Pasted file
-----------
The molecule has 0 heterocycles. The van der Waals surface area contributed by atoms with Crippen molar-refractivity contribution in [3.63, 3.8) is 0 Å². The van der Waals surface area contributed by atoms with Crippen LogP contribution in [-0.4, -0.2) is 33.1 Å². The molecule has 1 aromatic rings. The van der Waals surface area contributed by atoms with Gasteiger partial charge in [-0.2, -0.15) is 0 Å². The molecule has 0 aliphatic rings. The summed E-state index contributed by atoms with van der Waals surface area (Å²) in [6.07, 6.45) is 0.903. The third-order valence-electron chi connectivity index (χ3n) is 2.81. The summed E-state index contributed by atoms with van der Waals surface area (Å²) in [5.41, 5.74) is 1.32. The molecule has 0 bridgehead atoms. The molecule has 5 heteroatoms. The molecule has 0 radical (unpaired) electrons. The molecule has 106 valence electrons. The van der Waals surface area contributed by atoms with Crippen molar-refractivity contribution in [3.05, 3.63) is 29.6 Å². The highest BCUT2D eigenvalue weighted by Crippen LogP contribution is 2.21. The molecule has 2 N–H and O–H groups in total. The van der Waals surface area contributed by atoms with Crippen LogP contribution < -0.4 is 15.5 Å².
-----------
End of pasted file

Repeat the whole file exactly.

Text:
The molecule has 0 heterocycles. The van der Waals surface area contributed by atoms with Crippen molar-refractivity contribution in [3.63, 3.8) is 0 Å². The van der Waals surface area contributed by atoms with Crippen LogP contribution in [-0.4, -0.2) is 33.1 Å². The molecule has 1 aromatic rings. The van der Waals surface area contributed by atoms with Gasteiger partial charge in [-0.2, -0.15) is 0 Å². The molecule has 0 aliphatic rings. The summed E-state index contributed by atoms with van der Waals surface area (Å²) in [6.07, 6.45) is 0.903. The third-order valence-electron chi connectivity index (χ3n) is 2.81. The summed E-state index contributed by atoms with van der Waals surface area (Å²) in [5.41, 5.74) is 1.32. The molecule has 0 bridgehead atoms. The molecule has 5 heteroatoms. The molecule has 0 radical (unpaired) electrons. The molecule has 106 valence electrons. The van der Waals surface area contributed by atoms with Crippen molar-refractivity contribution in [3.05, 3.63) is 29.6 Å². The highest BCUT2D eigenvalue weighted by Crippen LogP contribution is 2.21. The molecule has 2 N–H and O–H groups in total. The van der Waals surface area contributed by atoms with Crippen LogP contribution < -0.4 is 15.5 Å².